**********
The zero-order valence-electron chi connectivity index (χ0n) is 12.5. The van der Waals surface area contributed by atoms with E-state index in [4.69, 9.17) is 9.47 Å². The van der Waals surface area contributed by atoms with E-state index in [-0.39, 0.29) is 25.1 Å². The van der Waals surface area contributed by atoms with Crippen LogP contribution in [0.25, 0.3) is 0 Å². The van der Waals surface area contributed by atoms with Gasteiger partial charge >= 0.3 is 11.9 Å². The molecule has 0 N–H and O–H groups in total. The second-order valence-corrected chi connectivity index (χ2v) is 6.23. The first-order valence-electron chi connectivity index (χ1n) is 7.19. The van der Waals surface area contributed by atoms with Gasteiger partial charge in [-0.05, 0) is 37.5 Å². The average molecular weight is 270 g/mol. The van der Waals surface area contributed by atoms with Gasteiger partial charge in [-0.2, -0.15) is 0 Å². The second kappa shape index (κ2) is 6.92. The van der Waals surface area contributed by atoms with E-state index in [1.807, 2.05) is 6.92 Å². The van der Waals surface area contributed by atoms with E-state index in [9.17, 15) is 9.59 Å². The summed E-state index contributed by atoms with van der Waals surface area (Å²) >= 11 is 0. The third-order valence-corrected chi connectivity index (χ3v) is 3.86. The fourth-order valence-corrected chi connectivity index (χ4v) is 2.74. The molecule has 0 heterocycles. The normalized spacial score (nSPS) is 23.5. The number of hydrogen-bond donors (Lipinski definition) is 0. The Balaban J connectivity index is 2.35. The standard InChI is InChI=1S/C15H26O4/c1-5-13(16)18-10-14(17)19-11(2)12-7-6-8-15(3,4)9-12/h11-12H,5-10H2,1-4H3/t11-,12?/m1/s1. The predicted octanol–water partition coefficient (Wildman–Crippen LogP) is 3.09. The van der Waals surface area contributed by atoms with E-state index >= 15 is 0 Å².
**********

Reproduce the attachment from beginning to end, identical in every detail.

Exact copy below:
The zero-order valence-electron chi connectivity index (χ0n) is 12.5. The van der Waals surface area contributed by atoms with E-state index in [4.69, 9.17) is 9.47 Å². The van der Waals surface area contributed by atoms with E-state index in [-0.39, 0.29) is 25.1 Å². The van der Waals surface area contributed by atoms with Crippen LogP contribution in [0.25, 0.3) is 0 Å². The van der Waals surface area contributed by atoms with Gasteiger partial charge >= 0.3 is 11.9 Å². The molecule has 0 N–H and O–H groups in total. The second-order valence-corrected chi connectivity index (χ2v) is 6.23. The first-order valence-electron chi connectivity index (χ1n) is 7.19. The van der Waals surface area contributed by atoms with Gasteiger partial charge in [-0.05, 0) is 37.5 Å². The average molecular weight is 270 g/mol. The van der Waals surface area contributed by atoms with Gasteiger partial charge in [-0.2, -0.15) is 0 Å². The second kappa shape index (κ2) is 6.92. The van der Waals surface area contributed by atoms with E-state index in [1.807, 2.05) is 6.92 Å². The van der Waals surface area contributed by atoms with E-state index in [9.17, 15) is 9.59 Å². The summed E-state index contributed by atoms with van der Waals surface area (Å²) >= 11 is 0. The third-order valence-corrected chi connectivity index (χ3v) is 3.86. The fourth-order valence-corrected chi connectivity index (χ4v) is 2.74. The molecule has 0 heterocycles. The normalized spacial score (nSPS) is 23.5. The number of hydrogen-bond donors (Lipinski definition) is 0. The Balaban J connectivity index is 2.35. The standard InChI is InChI=1S/C15H26O4/c1-5-13(16)18-10-14(17)19-11(2)12-7-6-8-15(3,4)9-12/h11-12H,5-10H2,1-4H3/t11-,12?/m1/s1. The predicted octanol–water partition coefficient (Wildman–Crippen LogP) is 3.09. The van der Waals surface area contributed by atoms with E-state index >= 15 is 0 Å².